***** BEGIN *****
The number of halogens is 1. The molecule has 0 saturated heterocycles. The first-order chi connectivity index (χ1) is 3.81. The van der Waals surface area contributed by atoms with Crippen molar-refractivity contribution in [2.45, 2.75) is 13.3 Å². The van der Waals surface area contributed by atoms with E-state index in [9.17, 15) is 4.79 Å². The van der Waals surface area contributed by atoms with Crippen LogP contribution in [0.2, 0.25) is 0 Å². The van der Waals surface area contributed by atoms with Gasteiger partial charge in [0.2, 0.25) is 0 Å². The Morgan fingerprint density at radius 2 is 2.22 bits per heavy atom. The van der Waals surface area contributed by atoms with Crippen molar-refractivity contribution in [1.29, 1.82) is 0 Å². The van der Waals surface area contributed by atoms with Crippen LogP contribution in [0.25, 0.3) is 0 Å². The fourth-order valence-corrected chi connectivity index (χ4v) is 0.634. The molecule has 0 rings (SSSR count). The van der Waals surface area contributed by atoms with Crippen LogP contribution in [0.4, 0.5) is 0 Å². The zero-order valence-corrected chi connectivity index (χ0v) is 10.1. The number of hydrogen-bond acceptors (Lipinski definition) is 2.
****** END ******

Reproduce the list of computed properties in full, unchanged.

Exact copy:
The number of halogens is 1. The molecule has 0 saturated heterocycles. The first-order chi connectivity index (χ1) is 3.81. The van der Waals surface area contributed by atoms with Crippen molar-refractivity contribution in [2.45, 2.75) is 13.3 Å². The van der Waals surface area contributed by atoms with E-state index in [9.17, 15) is 4.79 Å². The van der Waals surface area contributed by atoms with Crippen LogP contribution in [0.2, 0.25) is 0 Å². The van der Waals surface area contributed by atoms with Gasteiger partial charge in [0.2, 0.25) is 0 Å². The Morgan fingerprint density at radius 2 is 2.22 bits per heavy atom. The van der Waals surface area contributed by atoms with Crippen molar-refractivity contribution in [1.29, 1.82) is 0 Å². The van der Waals surface area contributed by atoms with Crippen LogP contribution in [0.25, 0.3) is 0 Å². The fourth-order valence-corrected chi connectivity index (χ4v) is 0.634. The molecule has 0 rings (SSSR count). The van der Waals surface area contributed by atoms with Crippen LogP contribution in [0.4, 0.5) is 0 Å². The zero-order valence-corrected chi connectivity index (χ0v) is 10.1. The number of hydrogen-bond acceptors (Lipinski definition) is 2.